New Delhi: Even as Maruti Suzuki India Ltd plans to start production at its Manesar plant on Sunday after the supply of engines and other components resumed, uncertainty over whether it would be able to do so continued, with the company management refusing to accede to demands made by workers at the factory.
Labour unions at Suzuki Powertrain India Ltd and Suzuki Motorcycle India Pvt. Ltd ended their two-day strike on Friday after a settlement with the management.
“We have resumed production from today with the warning that if the problems with our colleagues at the Manesar facility are not resolved within two days, we will go on strike again,” said Suzuki Powertrain India Employees Union president Sube Singh Yadav. “They have agreed to our demands and said they will be regularizing workers, but sought time till December. The company assured that the rest of our demands, including wage settlement, will also be met.”
On Wednesday, workers at Suzuki Powertrain and Suzuki Motorcycle India went on strike in support of their colleagues at the Manesar plant. Maruti Suzuki had barred a majority of employees from working at its Manesar plant after they refused to sign a so-called good-conduct bond, citing indiscipline and sabotage by employees over the previous two months.
Maruti Suzuki shares gained 2.18% on Friday to close at Rs 1,106.65 on BSE, the most since 10 August. The benchmark Sensex index advanced 0.34% to 16,933.83 points.
“Maruti Suzuki will resume production at its Manesar plants on Sunday, and at the Gurgaon plants on Monday,” the company said in a statement.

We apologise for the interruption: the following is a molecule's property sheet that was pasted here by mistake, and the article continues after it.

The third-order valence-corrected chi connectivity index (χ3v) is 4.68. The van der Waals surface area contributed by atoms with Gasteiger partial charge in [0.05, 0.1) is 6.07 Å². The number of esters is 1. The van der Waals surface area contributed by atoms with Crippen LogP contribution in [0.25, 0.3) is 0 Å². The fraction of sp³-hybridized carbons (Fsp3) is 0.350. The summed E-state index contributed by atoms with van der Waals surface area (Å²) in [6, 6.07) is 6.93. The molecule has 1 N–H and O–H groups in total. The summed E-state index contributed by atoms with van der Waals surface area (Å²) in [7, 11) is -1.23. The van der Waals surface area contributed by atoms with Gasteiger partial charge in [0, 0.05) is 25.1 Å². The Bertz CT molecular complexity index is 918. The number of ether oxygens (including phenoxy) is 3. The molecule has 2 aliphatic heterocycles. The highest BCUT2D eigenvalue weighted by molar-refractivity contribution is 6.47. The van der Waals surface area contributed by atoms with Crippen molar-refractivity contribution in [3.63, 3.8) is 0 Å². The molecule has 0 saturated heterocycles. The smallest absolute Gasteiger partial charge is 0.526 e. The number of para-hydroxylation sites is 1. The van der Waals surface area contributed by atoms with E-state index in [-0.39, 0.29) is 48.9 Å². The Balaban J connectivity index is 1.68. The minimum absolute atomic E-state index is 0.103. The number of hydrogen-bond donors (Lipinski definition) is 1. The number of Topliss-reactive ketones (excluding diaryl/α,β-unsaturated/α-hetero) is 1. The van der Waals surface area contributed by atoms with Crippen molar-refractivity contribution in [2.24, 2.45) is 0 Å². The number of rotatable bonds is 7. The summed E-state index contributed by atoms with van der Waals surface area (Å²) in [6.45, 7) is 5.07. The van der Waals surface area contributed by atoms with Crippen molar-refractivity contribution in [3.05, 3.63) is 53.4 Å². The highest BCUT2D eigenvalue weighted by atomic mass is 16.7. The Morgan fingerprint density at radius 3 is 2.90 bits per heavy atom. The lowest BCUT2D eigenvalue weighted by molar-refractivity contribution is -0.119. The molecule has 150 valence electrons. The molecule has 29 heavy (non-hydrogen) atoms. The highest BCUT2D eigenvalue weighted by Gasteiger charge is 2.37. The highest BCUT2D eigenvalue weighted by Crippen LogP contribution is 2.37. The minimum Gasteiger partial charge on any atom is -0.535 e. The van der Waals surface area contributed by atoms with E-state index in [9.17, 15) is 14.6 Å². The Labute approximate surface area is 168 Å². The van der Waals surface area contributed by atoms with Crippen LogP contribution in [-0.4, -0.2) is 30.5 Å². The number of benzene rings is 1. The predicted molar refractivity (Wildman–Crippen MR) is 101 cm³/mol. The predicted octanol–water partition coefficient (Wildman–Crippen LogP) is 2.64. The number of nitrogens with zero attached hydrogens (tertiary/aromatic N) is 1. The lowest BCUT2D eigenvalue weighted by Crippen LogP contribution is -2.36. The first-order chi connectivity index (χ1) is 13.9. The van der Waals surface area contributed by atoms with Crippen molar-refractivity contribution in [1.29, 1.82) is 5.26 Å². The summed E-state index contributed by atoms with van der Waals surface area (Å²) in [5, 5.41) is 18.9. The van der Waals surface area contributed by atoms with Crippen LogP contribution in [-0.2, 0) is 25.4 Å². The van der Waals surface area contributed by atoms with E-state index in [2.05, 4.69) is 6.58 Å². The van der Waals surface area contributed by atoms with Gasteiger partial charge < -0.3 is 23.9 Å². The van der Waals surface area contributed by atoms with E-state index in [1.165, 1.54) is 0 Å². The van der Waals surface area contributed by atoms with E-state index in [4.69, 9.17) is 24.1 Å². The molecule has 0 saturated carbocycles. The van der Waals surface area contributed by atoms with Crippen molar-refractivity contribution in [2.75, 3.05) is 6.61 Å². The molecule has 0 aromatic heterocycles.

The company said it held discussions with representatives of the recognized workers’ union from the older Gurgaon plant in the presence of Haryana labour department officials. It didn’t hold talks with the agitating workers of the Manesar plant and would not accept their demands, it said.
“While discussions are continuing, the management remains firm on the following two points—that Maruti Suzuki management’s stance is that workers will have to sign the good-conduct bond, and the management will not take back those dismissed or suspended for indiscipline, sabotage and for deliberately causing quality problems in cars,” it said.
The good-conduct bond requires Manesar workers to declare that they will “not resort to go-slow, intermittent stoppage of work, stay-in-strike, work-to-rule, sabotage or otherwise indulge in any activity which would hamper the normal production in the factory”.
“It seems the management’s tough stand is working. They have managed to create some differences among these unions,” said a labour consultant on condition of anonymity. “But a lot will depend on how things will unfold next week. It is not in Maruti’s interest to take a hit on production for so long.”
The company is sticking to its stand and “it is difficult to broker peace between these two parties”, said a Haryana government official, who was present during the discussion. The official declined to be identified.
The company has suspended or fired 57 workers since 29 August.
The labour unrest is a setback for the company, which is facing a challenge from rival auto makers, particularly in the small car segment—which accounts for 70% of the passenger car market.
The company said it will continue to take steps to increase the number of trained and experienced manpower at its Manesar facilities.
On Thursday, Maruti Suzuki declared a holiday at its plants till Sunday because of a shortage of engines and other critical components supplied by Suzuki Powertrain.